Similarly, IRI increase against carbohydrate 70 g was investigated in 3 groups (Figure 3). Each group has 16 subjects and showed significant IRI increase between 0 min and 30 min (p<0.01). IRI on 0 min and 30 min in median were 4.4-12.8, 4.5-13.5, 4.2-9.9 μU/mL, respectively.
Data from Figures 2 and 3, Insulinogenic Index (IGI)-carbohydrate 70 g (IGI-carbo70) was calculated and classified in 3 groups (Figure 4).
The median level was decreased from low, medium and high group, with 0.25, 0.14 and 0.10, respectively.
Correlation of IGI-carbo70
Mutual correlations among IGI-carbo70 and other biomarkers were investigated (Table 3). IGI-carbo70 showed significant correlation with increment of glucose and IRI, and HOMA-β. M value showed significant correlation with basal glucose, increment of glucose and IRI, HOMA-R and HOMA-β.
C.C: Correlation coefficient; P.V: P value; IGI-carbo70: Insulinogenic Index-carbo70; HOMA-R: Homeostasis Model Assessment Insulin Resistance; HOMA-β: Homeostasis Model Assessment for β Cell Function; IRI: Immuno-reactive Insulin.
Shadow areas represent significant correlations including <0.05, <0.01 and <0.001.
Table 3: Correlation among 8 related factors.
Insulinogenic index (IGI) has been useful marker which measures the ratio of insulin increment to glucose increment in 75 g OGTT at 30 min [24,25]. Recent study revealed that the average IGI was 1.00, 0.69 and 0.46 in 3 groups which were group of normal glucose tolerance (NGT), group with fasting glucose 100-109 mg/dL, group with fasting glucose 110-125 mg/dL . Another study revealed that average IGI was 1.02 in 1265 normal young volunteers and 0.80 in 1076 obese children/adolescents . As to T2DM with and without aggravation of parameters, IGI in average was showed 0.3 and 0.5, respectively .
Furthermore, IGI has been used after a meal at 30 min [29-31]. The changes in IGI were correlated to the changes in the β-cell function in both normal glucose-tolerant and prediabetic individuals, which suggests it to be a valid proxy indicator for β-cell function in healthy individuals .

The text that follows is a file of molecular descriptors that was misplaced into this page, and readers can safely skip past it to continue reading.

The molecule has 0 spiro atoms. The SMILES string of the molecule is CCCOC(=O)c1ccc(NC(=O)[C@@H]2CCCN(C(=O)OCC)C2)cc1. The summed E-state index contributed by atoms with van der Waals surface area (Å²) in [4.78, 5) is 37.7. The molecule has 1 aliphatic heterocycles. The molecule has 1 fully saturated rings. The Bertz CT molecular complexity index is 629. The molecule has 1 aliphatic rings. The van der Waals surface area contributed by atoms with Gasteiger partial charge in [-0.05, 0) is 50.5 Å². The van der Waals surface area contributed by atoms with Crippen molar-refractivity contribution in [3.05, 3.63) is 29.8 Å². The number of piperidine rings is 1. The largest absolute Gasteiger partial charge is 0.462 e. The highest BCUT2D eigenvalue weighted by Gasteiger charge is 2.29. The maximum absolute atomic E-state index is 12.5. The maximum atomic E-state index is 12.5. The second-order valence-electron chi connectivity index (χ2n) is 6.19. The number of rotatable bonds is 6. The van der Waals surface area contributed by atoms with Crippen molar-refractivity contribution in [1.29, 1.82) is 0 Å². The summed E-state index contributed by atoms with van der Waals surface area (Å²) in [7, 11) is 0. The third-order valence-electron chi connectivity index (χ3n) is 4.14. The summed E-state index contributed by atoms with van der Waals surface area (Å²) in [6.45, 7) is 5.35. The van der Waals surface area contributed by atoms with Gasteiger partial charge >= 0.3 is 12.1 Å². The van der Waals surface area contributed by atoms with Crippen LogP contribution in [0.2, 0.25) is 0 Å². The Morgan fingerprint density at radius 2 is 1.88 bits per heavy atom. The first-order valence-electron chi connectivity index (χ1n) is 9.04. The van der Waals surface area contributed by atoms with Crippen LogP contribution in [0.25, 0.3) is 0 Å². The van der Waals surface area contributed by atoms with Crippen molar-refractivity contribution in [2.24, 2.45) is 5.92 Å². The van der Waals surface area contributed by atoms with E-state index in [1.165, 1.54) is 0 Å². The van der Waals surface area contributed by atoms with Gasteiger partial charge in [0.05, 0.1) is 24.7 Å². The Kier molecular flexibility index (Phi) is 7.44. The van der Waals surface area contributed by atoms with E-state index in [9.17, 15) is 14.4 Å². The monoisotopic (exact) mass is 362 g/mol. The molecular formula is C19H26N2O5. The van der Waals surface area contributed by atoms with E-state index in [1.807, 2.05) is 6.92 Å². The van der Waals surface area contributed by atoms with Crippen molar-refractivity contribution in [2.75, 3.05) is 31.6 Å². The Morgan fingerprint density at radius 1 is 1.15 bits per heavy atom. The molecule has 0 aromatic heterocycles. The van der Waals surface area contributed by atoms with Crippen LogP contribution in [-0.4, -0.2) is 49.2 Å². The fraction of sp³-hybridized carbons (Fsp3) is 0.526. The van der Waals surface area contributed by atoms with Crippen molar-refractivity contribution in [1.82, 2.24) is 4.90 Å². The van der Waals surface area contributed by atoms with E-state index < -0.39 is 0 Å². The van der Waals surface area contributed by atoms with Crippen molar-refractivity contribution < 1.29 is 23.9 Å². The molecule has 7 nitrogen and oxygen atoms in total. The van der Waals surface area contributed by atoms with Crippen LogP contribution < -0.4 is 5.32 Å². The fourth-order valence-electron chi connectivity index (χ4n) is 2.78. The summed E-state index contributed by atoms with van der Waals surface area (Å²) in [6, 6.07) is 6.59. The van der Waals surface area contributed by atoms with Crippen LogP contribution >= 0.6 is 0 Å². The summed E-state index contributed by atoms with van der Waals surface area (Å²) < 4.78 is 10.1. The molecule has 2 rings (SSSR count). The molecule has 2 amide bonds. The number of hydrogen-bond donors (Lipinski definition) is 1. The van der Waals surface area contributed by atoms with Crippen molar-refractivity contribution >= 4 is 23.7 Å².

In Asian countries, overconsumption of starchy foods such as rice has induced a rapid and sharp postprandial hyperglycemia [32-34]. This increased glucose response is accompanied by an insulin surge and contributes to the etiology of diabetes .
Recently, effect of co-ingestion of amino acids with rice on glycemic and insulin response was investigated in 7 various patterns . Rice with 68 mL of amino acid mixture showed the best results in reducing the peak blood level . Its merit lies in enabling people living in Asia to reduce postprandial hyperglycemia due to carbohydrate-rich rice meals by the inclusion of a ready-to-drink amino acid mixture [37-39].
A liquid mixed meal test was tried for the indices of insulin secretion in patients with diabetes . Participants ingested 237 mL high protein boost-HP (Nestle) consisting of 33 g carbohydrate, 15 g protein and 6 g fat, (%Calories: 55% carbohydrate, 25% protein, and 20% fat). IGI and also C-peptide-derived 30 minutes index and oral disposition index (ODI) from the mixed meal would be useful [41-43].